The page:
As we continue to adapt to a global pandemic, we acknowledge the difficulties of this moment, and we encourage you to take care of yourself and your students. These resources recommend taking a trauma-informed approach to self- and community care.
During Women’s History Month and year-round, recognize and uplift women change makers who are more likely to have been silenced or hidden from history. Use these resources to introduce students to a diversity of women—and show them that they, too, are change makers.
As some states and districts drop mask mandates amid the COVID-19 pandemic, many students continue to petition and stage walkouts to demand safer health protocols. Some students are protesting against instances of racism and sexual assault as well. These LFJ resources provide guidance for supporting your students who are demanding that their concerns are taken seriously.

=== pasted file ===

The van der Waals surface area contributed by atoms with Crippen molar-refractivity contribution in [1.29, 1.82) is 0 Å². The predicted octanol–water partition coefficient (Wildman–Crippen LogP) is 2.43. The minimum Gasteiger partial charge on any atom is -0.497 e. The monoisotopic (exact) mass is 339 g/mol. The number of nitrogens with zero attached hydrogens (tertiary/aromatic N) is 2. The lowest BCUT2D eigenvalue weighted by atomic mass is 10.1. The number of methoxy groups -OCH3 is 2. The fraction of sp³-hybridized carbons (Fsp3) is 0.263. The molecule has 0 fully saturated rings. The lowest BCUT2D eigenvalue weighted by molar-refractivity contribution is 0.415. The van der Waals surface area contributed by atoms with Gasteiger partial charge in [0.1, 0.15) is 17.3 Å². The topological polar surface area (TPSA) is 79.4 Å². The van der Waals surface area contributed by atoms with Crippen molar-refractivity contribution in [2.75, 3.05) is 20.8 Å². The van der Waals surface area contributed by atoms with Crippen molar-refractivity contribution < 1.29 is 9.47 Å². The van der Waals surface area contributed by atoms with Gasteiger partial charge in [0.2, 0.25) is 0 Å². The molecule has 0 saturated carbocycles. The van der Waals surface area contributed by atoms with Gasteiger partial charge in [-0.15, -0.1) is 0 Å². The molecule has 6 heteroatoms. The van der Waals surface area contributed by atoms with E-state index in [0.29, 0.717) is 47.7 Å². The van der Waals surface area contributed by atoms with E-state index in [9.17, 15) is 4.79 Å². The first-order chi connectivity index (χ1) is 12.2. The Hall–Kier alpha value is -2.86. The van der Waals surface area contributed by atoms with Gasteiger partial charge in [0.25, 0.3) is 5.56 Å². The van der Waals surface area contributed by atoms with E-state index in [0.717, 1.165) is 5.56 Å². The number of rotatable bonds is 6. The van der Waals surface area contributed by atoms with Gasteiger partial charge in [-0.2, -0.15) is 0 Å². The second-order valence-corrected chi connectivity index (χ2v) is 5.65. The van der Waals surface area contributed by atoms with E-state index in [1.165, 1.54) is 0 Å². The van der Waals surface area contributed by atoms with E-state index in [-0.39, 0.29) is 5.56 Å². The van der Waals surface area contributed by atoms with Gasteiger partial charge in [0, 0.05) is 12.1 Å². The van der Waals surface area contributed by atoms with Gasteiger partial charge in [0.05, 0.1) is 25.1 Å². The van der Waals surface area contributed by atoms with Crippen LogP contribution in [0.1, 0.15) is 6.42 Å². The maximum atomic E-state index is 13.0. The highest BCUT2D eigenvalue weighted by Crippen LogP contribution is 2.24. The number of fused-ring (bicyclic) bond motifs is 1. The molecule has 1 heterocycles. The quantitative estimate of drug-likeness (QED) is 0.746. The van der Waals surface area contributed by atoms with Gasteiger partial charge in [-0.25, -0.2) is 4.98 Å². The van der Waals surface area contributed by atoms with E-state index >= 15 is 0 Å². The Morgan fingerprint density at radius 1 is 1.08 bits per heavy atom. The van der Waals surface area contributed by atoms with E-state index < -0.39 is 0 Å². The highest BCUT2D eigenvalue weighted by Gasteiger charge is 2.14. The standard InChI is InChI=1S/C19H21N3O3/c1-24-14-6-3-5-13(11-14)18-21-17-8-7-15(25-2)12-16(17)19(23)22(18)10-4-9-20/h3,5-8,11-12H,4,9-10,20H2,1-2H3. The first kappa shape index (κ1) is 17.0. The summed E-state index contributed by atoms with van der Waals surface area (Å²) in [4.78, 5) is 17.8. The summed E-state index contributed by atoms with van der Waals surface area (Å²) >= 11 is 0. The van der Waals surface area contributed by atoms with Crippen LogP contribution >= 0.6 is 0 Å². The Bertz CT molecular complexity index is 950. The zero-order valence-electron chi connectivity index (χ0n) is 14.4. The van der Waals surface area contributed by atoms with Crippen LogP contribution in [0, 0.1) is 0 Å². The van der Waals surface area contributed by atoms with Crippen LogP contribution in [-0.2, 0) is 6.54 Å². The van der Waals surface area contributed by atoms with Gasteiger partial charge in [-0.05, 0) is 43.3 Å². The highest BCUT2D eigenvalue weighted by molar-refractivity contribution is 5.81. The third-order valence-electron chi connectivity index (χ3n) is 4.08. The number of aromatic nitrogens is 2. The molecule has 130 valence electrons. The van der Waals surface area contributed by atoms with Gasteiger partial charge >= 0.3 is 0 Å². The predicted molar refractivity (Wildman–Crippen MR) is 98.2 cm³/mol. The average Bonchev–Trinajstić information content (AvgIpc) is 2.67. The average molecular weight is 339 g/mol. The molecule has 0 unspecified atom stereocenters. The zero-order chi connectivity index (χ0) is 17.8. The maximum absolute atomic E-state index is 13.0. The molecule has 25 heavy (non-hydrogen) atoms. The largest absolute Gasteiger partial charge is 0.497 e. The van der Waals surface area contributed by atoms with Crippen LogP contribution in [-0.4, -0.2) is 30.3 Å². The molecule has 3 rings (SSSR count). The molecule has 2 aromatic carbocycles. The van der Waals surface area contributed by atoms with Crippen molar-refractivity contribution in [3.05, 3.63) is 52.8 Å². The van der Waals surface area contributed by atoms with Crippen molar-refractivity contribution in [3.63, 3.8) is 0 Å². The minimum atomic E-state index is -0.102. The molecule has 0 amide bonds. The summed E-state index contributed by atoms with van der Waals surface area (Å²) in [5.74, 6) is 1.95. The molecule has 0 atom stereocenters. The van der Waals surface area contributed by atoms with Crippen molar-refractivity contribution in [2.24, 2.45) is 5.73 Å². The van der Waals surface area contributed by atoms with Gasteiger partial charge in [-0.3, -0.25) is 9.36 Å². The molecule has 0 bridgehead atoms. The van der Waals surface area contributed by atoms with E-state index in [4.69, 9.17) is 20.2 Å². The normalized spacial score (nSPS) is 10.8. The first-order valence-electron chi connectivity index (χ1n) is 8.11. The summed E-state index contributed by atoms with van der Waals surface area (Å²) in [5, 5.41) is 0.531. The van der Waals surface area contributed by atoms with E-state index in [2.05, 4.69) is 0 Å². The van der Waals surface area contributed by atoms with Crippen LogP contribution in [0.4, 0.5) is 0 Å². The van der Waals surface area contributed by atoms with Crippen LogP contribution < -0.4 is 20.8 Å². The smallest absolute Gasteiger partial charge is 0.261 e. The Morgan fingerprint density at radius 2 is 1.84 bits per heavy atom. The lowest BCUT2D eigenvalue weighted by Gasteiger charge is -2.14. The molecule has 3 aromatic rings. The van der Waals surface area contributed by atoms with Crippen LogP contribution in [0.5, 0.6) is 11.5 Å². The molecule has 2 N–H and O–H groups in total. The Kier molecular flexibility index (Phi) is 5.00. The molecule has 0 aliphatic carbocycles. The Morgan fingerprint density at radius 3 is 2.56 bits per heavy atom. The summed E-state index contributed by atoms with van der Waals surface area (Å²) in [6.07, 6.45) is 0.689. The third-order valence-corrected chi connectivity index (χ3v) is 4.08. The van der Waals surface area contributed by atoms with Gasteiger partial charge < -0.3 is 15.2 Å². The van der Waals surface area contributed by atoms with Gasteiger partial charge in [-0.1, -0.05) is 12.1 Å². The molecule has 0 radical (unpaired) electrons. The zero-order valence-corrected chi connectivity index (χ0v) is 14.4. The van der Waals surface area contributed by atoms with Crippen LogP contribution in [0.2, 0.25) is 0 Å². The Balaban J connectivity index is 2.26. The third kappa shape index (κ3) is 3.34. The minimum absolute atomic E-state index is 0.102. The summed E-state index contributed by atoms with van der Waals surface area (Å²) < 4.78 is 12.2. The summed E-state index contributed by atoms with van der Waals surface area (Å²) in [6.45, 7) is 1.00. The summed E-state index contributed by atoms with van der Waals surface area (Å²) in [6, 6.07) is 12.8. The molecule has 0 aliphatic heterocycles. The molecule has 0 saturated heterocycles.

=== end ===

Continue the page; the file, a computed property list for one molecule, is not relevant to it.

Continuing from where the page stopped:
Current events may be hard to grapple with as multiple historically Black colleges and universities faced bomb threats, Minneapolis police fatally shot Amir Locke, and many states and districts continue to ban teaching inclusive books and talking about race. Amidst these aggressions, we want to remind Black educators to practice self-care—and all educators to elevate the importance of Black students’ experiences and their mental health. These resources can help.
We hope you’ll join us—this February and year-round—in teaching Black history beyond trauma and helping students recognize the brilliance, strength and love this history represents. Here’s why that’s so important.